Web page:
What Martin does do well, and what makes Game of Thrones more fascinating than much of the fantasy series out there, is delve deeply into realpolitik. Characters win or lose not so much based on whether they are good or bad in character as whether they're the smartest player in the political arena, the so-called "game of thrones." Thus we see many characters killed off in defiance of audience expectations. That's the part of the series that I love the most, beyond the high and increasing production values (a noticeable increase in quality after season one), beautiful locations (refreshing in this day and age of cartoonish digital backdrops to see the real world serve as the backdrop for so much of the series), and fun performances (there are some weak links, like Danaerys, but most of the lead performances are strong).

Martin also manages to challenge the audience's desire for clean moral judgments (with the exception of characters like Joffrey who seem horrific through and through).

Much of this comes out in a really good interview of Martin in Rolling Stone.

A major concern in A Song of Ice and Fire and Game of Thrones is power. Almost everybody – except maybe Daenerys, across the waters with her dragons – wields power badly. 

Ruling is hard. This was maybe my answer to Tolkien, whom, as much as I admire him, I do quibble with. Lord of the Rings had a very medieval philosophy: that if the king was a good man, the land would prosper. We look at real history and it's not that simple. Tolkien can say that Aragorn became king and reigned for a hundred years, and he was wise and good. But Tolkien doesn't ask the question: What was Aragorn's tax policy? Did he maintain a standing army? What did he do in times of flood and famine? And what about all these orcs? By the end of the war, Sauron is gone but all of the orcs aren't gone – they're in the mountains. Did Aragorn pursue a policy of systematic genocide and kill them? Even the little baby orcs, in their little orc cradles?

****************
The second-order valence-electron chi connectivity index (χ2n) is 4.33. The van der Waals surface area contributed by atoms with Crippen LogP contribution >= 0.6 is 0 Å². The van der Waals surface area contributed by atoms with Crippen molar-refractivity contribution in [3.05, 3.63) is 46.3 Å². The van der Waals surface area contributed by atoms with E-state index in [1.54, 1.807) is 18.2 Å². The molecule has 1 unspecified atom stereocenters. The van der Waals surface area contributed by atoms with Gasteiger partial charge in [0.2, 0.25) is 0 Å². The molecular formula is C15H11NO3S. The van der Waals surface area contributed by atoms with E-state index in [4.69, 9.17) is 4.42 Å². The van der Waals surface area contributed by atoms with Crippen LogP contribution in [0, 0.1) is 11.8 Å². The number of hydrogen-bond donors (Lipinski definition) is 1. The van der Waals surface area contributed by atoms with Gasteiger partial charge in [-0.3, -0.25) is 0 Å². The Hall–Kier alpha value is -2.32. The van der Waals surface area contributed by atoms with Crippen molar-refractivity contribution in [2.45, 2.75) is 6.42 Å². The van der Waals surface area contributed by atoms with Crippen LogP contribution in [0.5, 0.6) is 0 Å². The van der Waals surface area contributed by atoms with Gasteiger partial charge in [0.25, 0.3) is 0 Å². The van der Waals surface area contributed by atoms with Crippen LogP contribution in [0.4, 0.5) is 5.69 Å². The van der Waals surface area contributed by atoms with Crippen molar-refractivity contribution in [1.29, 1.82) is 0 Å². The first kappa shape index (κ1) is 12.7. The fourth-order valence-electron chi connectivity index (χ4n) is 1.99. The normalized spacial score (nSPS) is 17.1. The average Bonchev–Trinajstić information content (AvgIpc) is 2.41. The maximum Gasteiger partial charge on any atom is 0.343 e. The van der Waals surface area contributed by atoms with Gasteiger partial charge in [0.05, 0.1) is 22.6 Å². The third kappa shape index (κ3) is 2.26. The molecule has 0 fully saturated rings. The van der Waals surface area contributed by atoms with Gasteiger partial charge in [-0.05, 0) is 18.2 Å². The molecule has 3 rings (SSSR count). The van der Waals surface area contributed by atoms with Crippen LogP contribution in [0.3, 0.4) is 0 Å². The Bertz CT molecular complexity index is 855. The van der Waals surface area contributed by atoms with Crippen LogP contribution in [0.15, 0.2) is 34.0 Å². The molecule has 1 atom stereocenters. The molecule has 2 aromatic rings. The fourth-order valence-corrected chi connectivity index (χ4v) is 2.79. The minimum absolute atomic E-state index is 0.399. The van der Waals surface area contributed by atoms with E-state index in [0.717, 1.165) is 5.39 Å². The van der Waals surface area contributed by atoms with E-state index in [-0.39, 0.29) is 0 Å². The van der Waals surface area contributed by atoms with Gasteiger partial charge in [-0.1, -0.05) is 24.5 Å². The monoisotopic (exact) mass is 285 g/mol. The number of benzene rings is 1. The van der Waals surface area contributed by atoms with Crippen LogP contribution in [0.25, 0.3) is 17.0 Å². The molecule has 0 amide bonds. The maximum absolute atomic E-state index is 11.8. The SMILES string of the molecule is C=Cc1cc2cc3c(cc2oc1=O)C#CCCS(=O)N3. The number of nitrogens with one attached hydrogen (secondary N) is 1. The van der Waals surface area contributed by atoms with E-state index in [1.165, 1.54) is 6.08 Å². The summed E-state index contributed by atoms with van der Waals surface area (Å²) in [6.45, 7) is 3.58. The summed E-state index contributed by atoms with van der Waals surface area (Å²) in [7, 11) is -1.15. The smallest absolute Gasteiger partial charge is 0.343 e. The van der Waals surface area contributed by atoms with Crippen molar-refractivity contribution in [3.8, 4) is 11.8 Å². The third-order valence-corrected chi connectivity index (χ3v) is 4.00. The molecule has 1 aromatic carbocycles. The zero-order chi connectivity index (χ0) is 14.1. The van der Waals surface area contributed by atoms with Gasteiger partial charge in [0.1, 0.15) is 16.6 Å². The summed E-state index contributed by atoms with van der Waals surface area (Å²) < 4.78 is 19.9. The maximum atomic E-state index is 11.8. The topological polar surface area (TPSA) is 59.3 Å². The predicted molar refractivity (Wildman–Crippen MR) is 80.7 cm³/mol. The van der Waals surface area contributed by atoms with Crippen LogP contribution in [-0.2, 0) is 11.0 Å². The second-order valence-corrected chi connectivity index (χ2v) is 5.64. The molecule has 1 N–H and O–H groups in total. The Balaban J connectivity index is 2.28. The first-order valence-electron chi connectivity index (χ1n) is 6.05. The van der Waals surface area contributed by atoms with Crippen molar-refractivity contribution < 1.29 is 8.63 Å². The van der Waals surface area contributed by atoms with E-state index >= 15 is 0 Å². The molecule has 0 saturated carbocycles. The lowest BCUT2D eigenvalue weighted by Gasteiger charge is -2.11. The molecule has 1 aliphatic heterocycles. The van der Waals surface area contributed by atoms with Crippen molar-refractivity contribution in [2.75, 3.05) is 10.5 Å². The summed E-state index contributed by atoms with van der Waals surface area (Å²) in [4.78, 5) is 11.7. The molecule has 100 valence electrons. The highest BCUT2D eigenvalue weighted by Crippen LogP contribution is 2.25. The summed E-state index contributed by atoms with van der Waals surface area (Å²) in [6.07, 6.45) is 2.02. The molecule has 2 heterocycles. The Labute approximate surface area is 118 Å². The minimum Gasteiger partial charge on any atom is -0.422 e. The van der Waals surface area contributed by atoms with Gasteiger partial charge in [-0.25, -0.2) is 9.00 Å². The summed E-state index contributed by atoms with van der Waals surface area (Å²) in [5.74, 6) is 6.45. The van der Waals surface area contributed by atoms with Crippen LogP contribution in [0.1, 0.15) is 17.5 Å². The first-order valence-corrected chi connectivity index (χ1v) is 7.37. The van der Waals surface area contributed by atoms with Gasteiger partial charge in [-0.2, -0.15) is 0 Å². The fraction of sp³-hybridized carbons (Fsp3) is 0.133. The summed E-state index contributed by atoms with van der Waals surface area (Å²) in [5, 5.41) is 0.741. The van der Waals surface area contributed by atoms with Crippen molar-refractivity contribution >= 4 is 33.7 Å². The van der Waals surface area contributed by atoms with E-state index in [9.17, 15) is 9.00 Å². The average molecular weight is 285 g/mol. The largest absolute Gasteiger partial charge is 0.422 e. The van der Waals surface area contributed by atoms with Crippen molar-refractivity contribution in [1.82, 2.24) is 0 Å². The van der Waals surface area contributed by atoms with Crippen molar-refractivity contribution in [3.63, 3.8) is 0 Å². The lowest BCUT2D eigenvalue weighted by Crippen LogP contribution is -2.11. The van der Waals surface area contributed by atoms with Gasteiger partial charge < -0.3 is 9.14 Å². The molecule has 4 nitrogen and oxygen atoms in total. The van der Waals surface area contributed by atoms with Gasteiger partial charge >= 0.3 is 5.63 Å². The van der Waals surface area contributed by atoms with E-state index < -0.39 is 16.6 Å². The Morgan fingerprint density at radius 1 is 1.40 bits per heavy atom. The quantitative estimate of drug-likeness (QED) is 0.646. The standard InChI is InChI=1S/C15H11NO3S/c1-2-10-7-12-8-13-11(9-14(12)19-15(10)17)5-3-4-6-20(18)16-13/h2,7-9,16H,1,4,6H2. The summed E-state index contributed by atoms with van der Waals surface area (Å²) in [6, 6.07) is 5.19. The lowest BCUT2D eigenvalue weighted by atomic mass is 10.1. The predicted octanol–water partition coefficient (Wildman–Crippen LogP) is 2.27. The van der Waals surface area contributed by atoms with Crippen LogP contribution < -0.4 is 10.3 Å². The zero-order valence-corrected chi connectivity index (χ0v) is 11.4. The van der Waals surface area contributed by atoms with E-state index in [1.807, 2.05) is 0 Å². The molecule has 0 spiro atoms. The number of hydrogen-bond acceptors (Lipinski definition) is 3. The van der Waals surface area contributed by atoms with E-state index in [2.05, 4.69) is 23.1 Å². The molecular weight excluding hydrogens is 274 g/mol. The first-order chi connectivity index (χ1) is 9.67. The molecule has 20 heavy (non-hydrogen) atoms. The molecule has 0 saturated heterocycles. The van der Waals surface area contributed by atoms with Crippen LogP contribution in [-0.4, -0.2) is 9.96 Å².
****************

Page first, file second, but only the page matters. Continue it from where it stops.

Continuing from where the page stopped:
In real life, real-life kings had real-life problems to deal with. Just being a good guy was not the answer. You had to make hard, hard decisions. Sometimes what seemed to be a good decision turned around and bit you in the ass; it was the law of unintended consequences. I've tried to get at some of these in my books. My people who are trying to rule don't have an easy time of it. Just having good intentions doesn't make you a wise king.

...

Early on, one critic described the TV series as bleak and embodying a nihilistic worldview, another bemoaned its "lack of moral signposts." Have you ever worried that there's some validity to that criticism? 

No. That particular criticism is completely invalid. Actually, I think it's moronic. My worldview is anything but nihilistic.

Some of your most contemptible characters are also among the story's greatest truth-tellers. One of the most riveting moments in the TV series took place in the Battle of Blackwater episode, which you wrote the script for, when Sandor says to Sansa, "The world was built by killers, so you'd better get used to looking at them." 

Truth is sometimes hard to hear. Two of the central phrases are true, but they are not truths that most human beings like to contemplate. Winter is coming and Valar morghulis – all men must die. Mortality is the inescapable truth of all life . . . and of all stories, too.

Caesar

For instance, at the age of 22, [Caesar] was captured by pirates while crossing the Aegean. He heard the pirates were asking for 20 silver talents for him and he insisted they take no less than 50. He’s Caesar, damn it, he deserves 50. So the pirates got their ransom and released him. Caesar raised a fleet, chased down the pirates, and had them all crucified.

From a few questions for David Benioff, co-creator of Game of Thrones on HBO.